Catholic Bishop: Planned Parenthood ‘Evil Organization’, ‘Founded by a Racist’

Kawanna Shannon(2R), director of surgical services for Planned Parenthood in St. Louis, speaks alongside pro-choice supporters as they hold a rally outside the Planned Parenthood Reproductive Health Services Center in St. Louis, Missouri, May 31, 2019, the last location in the state performing abortions. - A US Court on May …

The Catholic Bishop of Knoxville has decried the hypocrisy of those who condemn the use of blackface years ago yet still support Planned Parenthood, founded to purge the world of “inferior races.”

“I just don’t understand in this world of political correctness and so many attacking others because of blackface in the past,” tweeted Bishop Rick Stika Friday. “The folks like the Democratic Party support Planned Parenthood. It was founded by a racists [sic] who who wanted to eliminate people of color and the poor.”

Bishop Stika, who has been unafraid to weigh on various sides of a number of social issues, eluding easy pigeonholing, said that he was appalled that Hillary Clinton accepted the Margaret Sanger award, given Sanger’s well-known racism.

“This evil organization gives an award named for is racists [sic] founder that Hillary received and she said she was proud to receive it,” the bishop said.

In March 2018, a Planned Parenthood student group at the University of Florida hosted an event to discuss the racist roots of the organization as well as the eugenics of founder Margaret Sanger.

“Come join Planned Parenthood Generation Action for a panel discussion on the racist roots of Planned Parenthood during Black History Month,” read the Facebook announcement of the event bearing the title “Decolonizing Sexual Health.”

“Our subject is addressing the racist roots of the birth control movement, specifically pertaining to the influence of eugenics,” the post continued. “Margaret Sanger, Planned Parenthood’s founder, is a controversial figure in this conversation because despite her devotion to reproductive rights, she also had beliefs, practices, and associations with eugenics that we acknowledge and denounce, and work to rectify today.”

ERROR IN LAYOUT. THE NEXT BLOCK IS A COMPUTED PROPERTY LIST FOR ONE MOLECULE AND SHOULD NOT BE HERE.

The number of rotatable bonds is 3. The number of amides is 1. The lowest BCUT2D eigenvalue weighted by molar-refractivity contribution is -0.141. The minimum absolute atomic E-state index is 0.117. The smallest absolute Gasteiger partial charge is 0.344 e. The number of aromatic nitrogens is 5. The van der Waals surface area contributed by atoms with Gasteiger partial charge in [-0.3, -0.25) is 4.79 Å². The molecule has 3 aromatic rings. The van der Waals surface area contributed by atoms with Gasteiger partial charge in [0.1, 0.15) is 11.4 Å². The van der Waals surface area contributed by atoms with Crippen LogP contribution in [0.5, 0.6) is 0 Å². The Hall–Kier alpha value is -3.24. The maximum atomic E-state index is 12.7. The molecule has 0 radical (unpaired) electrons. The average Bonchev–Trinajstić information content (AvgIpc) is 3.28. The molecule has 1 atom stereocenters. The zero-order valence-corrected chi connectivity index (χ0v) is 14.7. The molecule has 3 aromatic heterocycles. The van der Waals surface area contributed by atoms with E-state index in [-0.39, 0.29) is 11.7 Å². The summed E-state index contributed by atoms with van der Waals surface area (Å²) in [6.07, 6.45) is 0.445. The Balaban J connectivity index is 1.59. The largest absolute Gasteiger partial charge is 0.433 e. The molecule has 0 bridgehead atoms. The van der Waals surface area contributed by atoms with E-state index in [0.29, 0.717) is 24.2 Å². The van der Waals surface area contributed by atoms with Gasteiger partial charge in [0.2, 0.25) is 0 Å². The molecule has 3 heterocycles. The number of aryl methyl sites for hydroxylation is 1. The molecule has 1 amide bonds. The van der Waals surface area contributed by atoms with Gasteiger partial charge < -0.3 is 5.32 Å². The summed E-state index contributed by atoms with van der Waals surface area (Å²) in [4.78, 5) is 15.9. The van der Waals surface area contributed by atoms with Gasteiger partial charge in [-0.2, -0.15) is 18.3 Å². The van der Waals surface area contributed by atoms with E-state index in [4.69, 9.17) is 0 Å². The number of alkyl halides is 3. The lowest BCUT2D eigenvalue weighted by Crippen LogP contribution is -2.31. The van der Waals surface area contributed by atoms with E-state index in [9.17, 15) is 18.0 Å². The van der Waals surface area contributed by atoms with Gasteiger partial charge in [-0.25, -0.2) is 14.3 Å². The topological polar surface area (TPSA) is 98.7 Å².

Organizers said that the event was meant “to open a conversation about the decolonization of sexual health and how resources are disproportionally [sic] inaccessible to folks based on demographics.”

According to a number of Planned Parenthood critics, however, the problem is not the inaccessibility of abortion services to minority communities, but rather its opposite: the targeting of minority communities — which seems to fit with the original racist aims of the organization.

The racist practices of Planned Parenthood continue to this day, since the abortion giant continues to target black and Hispanic babies for abortion by the placement of their abortion clinics overwhelmingly in minority neighborhoods.

Just prior to the 2016 U.S. presidential election, a group of prominent black Christian clergy and intellectuals wrote an “open letter” to Democratic Presidential candidate Hillary Clinton, denouncing her complicity in America’s abortion crisis, which they said has had a “catastrophic impact” on the black community.

“Black babies are dying at terrifying rates,” stated the 26 black leaders, including eight bishops. “Don’t black lives matter?”

In their letter, the leaders noted that the rate of abortion among blacks is far higher than among whites, with “365 black babies aborted for every 1,000 that are born.”

“Blacks account for roughly 38% of all abortions in the country though we represent only 13% of the population,” they said, citing statistics that have led black Christian leaders to speak of a “black genocide” occurring at the hands of abortionists.

Abortion “is the deliberate destruction of a human life in its most vulnerable state,” they said, contrary to both natural law and biblical principle, held by the “vast majority of black churches.”

Among white women in America, there are 138 abortions for every 1000 live births; among blacks, there are 501 abortions for every 1000 births. This means that blacks are aborted at 3.6 times the rate of whites in the United States.

For these reasons, the Rev. Clenard Childress, pastor of the New Calvary Baptist Church in Montclair, N.J, has fought to have the NAACP reverse its 2004 decision to endorse abortion.

Childress has stated that “the most dangerous place for an African American is in the womb.”

Calling abortion in America “racist genocide,” Childress said that since 1973, after the Supreme Court legalized abortion on demand, 13 million African-American babies have been put to death through abortion.

While abortion is the leading cause of death for all Americans, it is even more so for the black community, and accounts for more deaths than any disease or homicide.


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